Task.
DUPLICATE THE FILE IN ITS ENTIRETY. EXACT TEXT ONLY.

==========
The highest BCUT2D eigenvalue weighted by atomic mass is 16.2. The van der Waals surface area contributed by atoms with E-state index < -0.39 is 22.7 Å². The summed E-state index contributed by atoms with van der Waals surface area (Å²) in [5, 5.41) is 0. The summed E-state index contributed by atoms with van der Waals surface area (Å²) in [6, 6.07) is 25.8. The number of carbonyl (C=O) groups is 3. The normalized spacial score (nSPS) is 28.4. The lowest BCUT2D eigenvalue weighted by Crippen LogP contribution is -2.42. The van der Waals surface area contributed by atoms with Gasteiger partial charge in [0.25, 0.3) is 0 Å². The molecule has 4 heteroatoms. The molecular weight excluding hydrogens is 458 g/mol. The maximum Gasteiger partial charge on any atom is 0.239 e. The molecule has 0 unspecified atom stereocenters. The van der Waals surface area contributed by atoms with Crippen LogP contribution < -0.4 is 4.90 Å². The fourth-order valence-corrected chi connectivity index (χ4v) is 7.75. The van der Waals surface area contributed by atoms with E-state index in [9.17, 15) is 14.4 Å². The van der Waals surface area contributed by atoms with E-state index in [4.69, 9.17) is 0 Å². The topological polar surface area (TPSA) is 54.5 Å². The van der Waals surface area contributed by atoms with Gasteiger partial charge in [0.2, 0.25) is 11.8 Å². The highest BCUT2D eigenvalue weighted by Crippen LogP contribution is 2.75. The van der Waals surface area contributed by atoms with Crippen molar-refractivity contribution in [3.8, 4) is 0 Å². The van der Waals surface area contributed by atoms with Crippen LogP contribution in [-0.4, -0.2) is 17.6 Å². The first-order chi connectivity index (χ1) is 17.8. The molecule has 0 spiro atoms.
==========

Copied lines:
The highest BCUT2D eigenvalue weighted by atomic mass is 16.2. The van der Waals surface area contributed by atoms with E-state index < -0.39 is 22.7 Å². The summed E-state index contributed by atoms with van der Waals surface area (Å²) in [5, 5.41) is 0. The summed E-state index contributed by atoms with van der Waals surface area (Å²) in [6, 6.07) is 25.8. The number of carbonyl (C=O) groups is 3. The normalized spacial score (nSPS) is 28.4. The lowest BCUT2D eigenvalue weighted by Crippen LogP contribution is -2.42. The van der Waals surface area contributed by atoms with Gasteiger partial charge in [0.25, 0.3) is 0 Å². The molecule has 4 heteroatoms. The molecular weight excluding hydrogens is 458 g/mol. The maximum Gasteiger partial charge on any atom is 0.239 e. The molecule has 0 unspecified atom stereocenters. The van der Waals surface area contributed by atoms with Crippen LogP contribution < -0.4 is 4.90 Å². The fourth-order valence-corrected chi connectivity index (χ4v) is 7.75. The van der Waals surface area contributed by atoms with E-state index in [9.17, 15) is 14.4 Å². The van der Waals surface area contributed by atoms with E-state index in [4.69, 9.17) is 0 Å². The topological polar surface area (TPSA) is 54.5 Å². The van der Waals surface area contributed by atoms with Gasteiger partial charge in [0.2, 0.25) is 11.8 Å². The highest BCUT2D eigenvalue weighted by Crippen LogP contribution is 2.75. The van der Waals surface area contributed by atoms with Crippen molar-refractivity contribution in [3.8, 4) is 0 Å². The van der Waals surface area contributed by atoms with Crippen LogP contribution in [-0.4, -0.2) is 17.6 Å². The first-order chi connectivity index (χ1) is 17.8. The molecule has 0 spiro atoms.